Display Settings:

Format

Send to:

Choose Destination
See comment in PubMed Commons below
Eur Respir J. 2011 Sep;38(3):575-83. doi: 10.1183/09031936.00168210. Epub 2011 Feb 10.

Noneosinophilic asthma in children: relation with airway remodelling.

Author information

  • 1Dept of Cardiac, Thoracic andVascular Sciences, University of Padua, Padua, Italy.

Abstract

Noneosinophilic asthma is increasingly recognised as an important clinical-pathological phenotype in adults. However, this entity has scarcely been investigated in children. In particular, it is unknown whether airway remodelling would develop in children with non-eosinophilic asthma to the same degree as in children with eosinophilic disease. We analysed bronchial biopsies from 80 children undergoing bronchoscopy for appropriate clinical indications: 21 with noneosinophilic asthma, 34 with eosinophilic asthma and 25 control children. Features of airway remodelling - basement membrane thickening, epithelial loss and angiogenesis - and immune activation - inflammatory infiltrate, interleukin (IL)-4, IL-5, transforming growth factor (TGF)-β, TGF-β receptor type II - were quantified by histology and immunohistochemistry. The main components of airway remodelling were present in children with noneosinophilic asthma just as in those with eosinophilic disease. Indeed, compared with control children, both noneosinophilic and eosinophilic asthmatic children had thickened basement membrane, increased epithelial loss and higher number of vessels. Moreover, in both groups of asthmatics, expression of IL-4 and IL-5 was increased, while that of TGF-β receptor type II was reduced, compared with controls. This study demonstrates that structural changes typical of asthma develop in asthmatic children even in the absence of a prominent eosinophilic infiltrate, indicating that other mechanisms, besides eosinophilic inflammation, may promote airway remodelling early in life.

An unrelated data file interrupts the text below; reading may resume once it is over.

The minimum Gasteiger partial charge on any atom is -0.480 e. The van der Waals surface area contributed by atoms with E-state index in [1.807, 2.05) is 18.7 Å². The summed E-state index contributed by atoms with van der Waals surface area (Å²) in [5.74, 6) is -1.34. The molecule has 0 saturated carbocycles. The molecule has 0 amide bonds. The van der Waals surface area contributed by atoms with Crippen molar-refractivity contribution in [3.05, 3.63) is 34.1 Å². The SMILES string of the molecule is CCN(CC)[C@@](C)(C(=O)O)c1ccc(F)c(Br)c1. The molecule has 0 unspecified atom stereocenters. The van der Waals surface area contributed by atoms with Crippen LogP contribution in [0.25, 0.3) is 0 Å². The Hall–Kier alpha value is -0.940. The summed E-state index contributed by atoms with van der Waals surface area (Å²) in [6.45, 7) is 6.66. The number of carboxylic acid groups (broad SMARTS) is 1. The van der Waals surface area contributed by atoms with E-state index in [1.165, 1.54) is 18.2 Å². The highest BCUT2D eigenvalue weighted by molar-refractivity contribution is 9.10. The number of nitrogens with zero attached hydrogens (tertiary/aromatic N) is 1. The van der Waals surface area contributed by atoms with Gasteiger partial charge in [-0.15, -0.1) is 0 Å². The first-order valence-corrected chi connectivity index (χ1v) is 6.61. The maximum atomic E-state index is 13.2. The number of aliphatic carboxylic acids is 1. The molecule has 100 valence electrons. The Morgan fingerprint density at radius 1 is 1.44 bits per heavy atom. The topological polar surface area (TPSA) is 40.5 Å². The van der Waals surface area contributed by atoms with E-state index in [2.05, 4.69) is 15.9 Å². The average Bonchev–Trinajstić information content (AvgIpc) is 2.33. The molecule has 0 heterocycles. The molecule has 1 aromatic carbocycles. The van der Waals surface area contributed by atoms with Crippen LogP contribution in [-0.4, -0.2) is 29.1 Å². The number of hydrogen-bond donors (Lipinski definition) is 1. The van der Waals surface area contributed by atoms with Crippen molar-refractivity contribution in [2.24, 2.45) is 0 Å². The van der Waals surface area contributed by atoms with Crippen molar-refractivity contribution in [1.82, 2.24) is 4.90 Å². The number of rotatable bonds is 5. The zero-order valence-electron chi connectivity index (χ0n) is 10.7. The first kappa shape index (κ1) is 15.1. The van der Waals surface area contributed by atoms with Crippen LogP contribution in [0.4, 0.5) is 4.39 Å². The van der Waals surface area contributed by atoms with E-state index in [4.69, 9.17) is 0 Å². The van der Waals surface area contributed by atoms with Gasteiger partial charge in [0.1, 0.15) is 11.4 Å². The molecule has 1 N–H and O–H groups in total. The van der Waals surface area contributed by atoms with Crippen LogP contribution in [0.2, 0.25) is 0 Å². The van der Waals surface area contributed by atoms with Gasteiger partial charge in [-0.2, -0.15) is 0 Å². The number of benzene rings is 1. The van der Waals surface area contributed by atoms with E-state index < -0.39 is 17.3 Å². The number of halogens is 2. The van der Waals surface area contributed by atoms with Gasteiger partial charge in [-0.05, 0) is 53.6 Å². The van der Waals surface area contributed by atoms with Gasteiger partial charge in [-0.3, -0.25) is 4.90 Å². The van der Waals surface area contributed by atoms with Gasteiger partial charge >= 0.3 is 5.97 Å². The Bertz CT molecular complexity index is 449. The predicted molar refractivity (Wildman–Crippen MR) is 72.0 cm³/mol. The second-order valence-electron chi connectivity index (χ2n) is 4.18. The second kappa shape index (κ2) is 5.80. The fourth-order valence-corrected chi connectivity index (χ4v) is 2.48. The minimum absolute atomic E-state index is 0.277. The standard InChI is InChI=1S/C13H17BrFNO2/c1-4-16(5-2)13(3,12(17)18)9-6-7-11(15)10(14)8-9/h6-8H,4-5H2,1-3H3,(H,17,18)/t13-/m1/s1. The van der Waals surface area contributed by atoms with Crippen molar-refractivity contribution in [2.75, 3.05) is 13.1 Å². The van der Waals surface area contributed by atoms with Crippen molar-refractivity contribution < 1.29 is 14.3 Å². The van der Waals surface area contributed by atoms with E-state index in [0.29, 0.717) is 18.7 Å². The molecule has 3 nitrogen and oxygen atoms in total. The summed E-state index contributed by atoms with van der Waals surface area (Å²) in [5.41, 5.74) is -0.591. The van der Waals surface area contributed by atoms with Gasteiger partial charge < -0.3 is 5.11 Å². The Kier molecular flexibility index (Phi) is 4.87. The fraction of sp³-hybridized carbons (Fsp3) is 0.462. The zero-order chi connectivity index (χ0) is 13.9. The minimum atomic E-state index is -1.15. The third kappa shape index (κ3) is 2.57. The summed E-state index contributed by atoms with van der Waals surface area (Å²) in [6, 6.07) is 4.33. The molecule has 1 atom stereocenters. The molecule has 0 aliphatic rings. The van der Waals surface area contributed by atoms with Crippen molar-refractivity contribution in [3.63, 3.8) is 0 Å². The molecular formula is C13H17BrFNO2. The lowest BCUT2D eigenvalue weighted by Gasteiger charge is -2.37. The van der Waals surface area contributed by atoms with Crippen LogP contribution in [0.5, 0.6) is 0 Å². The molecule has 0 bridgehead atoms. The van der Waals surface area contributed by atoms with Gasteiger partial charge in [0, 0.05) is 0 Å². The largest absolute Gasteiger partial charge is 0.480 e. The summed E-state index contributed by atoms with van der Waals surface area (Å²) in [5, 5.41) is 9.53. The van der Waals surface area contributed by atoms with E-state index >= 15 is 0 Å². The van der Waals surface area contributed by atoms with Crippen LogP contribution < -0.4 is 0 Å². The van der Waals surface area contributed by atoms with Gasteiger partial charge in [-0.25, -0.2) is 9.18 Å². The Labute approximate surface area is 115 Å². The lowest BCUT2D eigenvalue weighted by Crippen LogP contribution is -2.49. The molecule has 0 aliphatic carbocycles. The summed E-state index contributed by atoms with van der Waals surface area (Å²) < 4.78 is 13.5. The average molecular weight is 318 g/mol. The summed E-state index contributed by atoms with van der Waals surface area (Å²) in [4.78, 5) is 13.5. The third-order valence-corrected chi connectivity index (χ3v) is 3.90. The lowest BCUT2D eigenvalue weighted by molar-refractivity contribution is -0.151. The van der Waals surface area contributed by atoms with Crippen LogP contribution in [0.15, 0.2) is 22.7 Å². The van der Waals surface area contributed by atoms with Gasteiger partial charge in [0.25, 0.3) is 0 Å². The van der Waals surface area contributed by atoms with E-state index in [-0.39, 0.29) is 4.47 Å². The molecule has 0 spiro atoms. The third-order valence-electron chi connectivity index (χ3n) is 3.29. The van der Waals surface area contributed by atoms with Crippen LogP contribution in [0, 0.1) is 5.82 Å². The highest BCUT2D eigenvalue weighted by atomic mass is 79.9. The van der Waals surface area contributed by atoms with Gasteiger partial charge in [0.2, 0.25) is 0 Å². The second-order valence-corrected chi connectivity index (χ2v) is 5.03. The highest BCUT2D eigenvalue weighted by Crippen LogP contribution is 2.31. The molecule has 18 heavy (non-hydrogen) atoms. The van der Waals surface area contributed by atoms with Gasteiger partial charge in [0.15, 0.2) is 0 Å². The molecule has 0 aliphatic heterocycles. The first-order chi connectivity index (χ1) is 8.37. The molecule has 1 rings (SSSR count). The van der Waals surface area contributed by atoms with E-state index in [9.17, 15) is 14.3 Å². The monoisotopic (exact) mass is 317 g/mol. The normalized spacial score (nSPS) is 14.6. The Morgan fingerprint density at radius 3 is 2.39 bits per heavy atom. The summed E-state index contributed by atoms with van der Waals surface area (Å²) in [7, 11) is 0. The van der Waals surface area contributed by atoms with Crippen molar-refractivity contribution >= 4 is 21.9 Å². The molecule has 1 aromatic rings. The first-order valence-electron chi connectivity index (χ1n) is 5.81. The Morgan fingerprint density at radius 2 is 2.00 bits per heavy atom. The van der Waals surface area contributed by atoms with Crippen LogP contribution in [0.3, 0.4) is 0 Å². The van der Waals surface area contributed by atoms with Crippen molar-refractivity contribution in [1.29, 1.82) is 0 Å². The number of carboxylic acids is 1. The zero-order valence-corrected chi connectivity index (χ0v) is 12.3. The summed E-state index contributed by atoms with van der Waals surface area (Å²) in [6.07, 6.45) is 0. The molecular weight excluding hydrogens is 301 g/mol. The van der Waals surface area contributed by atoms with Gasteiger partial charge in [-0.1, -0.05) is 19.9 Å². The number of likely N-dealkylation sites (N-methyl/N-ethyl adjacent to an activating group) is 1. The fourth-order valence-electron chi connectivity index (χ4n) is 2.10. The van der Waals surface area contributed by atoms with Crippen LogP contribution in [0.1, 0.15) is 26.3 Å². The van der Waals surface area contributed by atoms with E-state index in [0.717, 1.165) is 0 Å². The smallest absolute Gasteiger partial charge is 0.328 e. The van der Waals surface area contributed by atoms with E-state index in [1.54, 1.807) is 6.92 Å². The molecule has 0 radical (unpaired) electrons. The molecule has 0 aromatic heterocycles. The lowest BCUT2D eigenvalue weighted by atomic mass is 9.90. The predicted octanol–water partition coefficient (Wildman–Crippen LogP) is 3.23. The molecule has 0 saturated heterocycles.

PMID:
21310879
[PubMed - indexed for MEDLINE]
Free full text
PubMed Commons home

PubMed Commons

0 comments
How to join PubMed Commons

    Supplemental Content

    Icon for HighWire
    Loading ...
    Write to the Help Desk